Help! My succulent is growing out of its pot!

“Most cacti and succulents have relatively small and tidy root systems, so they grow well in small pots,” Hancock explains. “As a general rule though, if the plant gets too big for the pot and wants to tip over, the pot is too small.” To successfully repot a succulent, you’ll need potting mix and a new pot with drainage holes that is between two and three inches larger than your succulent in diameter. Fill the new pot with potting mix and water until the soil is wet, but not saturated. When you see water leaking out of the drainage hole, it’s time to stop watering. Next, gently place your succulent in the new pot, taking care not to injure the roots as you take the succulent out of its current container. Cover the succulent with the dampened potting mix, but do not water it again. Wait about a week before watering to prevent the roots from rotting in the pot.

Succulents need vitamin D, too!

“If you’re growing succulents inside, the biggest thing to know is that they like lots and lots of light,” says Hancock. “If you have a succulent in a dim spot, it’s not going to be happy and thrive.” A good spot for an indoor succulent is a windowsill that gets indirect sunlight for most of the day. While succulents do like lots of sunshine, they can actually sunburn just like people do, especially if they’re planted in an outdoor garden. So how do you know if your succulent is sunburned? Look for white discoloration on the outer edges of its leaves or deep brown scar-like ridges on the parts of the plant that were in direct sunlight. If you notice your succulent is getting too much sun, move it to a shadier location immediately. If the sunburn is mild, moving it to a better location will help reverse the sunburn. If the sunburn is severe, the damage is permanent and the plant will just have to grow the damage out over time. “We say all the time how easy succulents are to grow, and it’s true from a watering standpoint,” Hancock says, “but only if they get the right amount of brightness.”

How does your (succulent) garden grow?

Even if you’re not the artsy-fartsy type, a succulent garden is the perfect way to really let your creativity show. Jess Riddle, who grows and designs gorgeous succulent gardens with her two assistants, rescue pups Eddie and June, and showcases her work on Instagram, shares her favorite succulent garden design tips: Consider the color palette of your space and what colors would work best with your surroundings. If you have a warm space, try some succulents with orange, red, and golden tones. If you have a more tranquil relaxing space, then try a mixture of blue, pink, and purple tones,” says Riddle. “But, you can never go wrong with a classic green succulent in any environment!” Riddle also advises beginner succulent gardeners to choose a container carefully, making sure that any succulent container you choose has a way for water to drain away from the plant’s roots. “Think of your container as a canvas that helps the plants in the arrangement to really pop,” Riddles says. “Personally, I prefer a simple white ceramic pot with minimal design detail. I find that simpler pots tend to allow the succulents to shine instead of taking away any of the spotlight. Also, concrete and terra cotta pots are great for wicking away excess moisture from the soil. The aesthetics of these pots also lend themselves to either traditional or more modern spaces.” Riddle goes on to say, “Arranging succulents is dance between the mixture of color, texture, size and, most importantly, the succulent’s own individual needs.” You may need to experiment a bit to find which succulents work best together, but don’t be afraid to play around and find a combination that you love. “When I create a succulent arrangement I try to include a range of sizes from tall kalanchoe to chubby medium-small sized echeveria and sedums that drape over the edge of your container,” Riddle says. “Including a range of sizes and shapes creates a more dramatic and engaging arrangement.”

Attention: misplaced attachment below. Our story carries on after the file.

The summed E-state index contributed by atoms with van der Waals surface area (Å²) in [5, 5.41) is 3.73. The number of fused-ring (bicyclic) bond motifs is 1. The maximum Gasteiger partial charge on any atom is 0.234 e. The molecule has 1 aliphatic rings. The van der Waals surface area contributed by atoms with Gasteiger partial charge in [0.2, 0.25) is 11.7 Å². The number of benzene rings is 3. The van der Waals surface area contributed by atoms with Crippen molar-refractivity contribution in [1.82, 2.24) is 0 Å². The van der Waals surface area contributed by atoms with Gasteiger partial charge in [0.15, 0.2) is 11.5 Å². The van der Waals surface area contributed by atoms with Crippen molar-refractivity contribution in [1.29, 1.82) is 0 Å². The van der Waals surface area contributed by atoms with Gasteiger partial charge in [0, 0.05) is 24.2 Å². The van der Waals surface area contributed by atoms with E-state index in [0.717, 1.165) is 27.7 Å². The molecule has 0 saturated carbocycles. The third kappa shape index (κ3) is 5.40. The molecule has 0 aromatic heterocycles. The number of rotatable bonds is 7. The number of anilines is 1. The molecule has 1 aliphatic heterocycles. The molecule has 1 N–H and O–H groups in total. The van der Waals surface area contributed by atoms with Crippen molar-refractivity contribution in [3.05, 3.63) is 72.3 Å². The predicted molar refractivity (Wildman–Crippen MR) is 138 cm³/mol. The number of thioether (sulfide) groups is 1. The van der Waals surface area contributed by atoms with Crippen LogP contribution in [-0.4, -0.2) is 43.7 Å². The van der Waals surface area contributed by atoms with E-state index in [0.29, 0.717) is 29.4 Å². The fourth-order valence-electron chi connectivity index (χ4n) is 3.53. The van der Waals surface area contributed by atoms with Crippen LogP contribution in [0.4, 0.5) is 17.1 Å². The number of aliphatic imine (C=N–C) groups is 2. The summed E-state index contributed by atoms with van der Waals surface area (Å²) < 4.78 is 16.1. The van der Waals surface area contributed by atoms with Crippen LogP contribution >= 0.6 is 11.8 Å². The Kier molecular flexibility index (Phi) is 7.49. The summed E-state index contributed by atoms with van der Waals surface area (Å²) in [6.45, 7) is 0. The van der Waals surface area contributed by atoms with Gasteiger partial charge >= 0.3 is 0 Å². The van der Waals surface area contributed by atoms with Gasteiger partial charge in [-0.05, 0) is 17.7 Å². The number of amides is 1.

Succulent Garden Guide

Not sure what to plant in your succulent garden? Here’s a handy beginner’s guide to the best succulents for your space:

Single and NOT Ready to Mingle

These succulents don’t like to share. They grow best solo in a single pot.

Aloe Vera

Aloe vera is one of the most well-known succulent plants because it has been used medicinally for thousands of years. Aloe vera can grow quite large, so it’s best to plant aloe in its own pot and place it in a sunny spot. I keep my aloe plant in the kitchen, where I can easily reach it if I accidentally get a minor burn or scrape while cooking.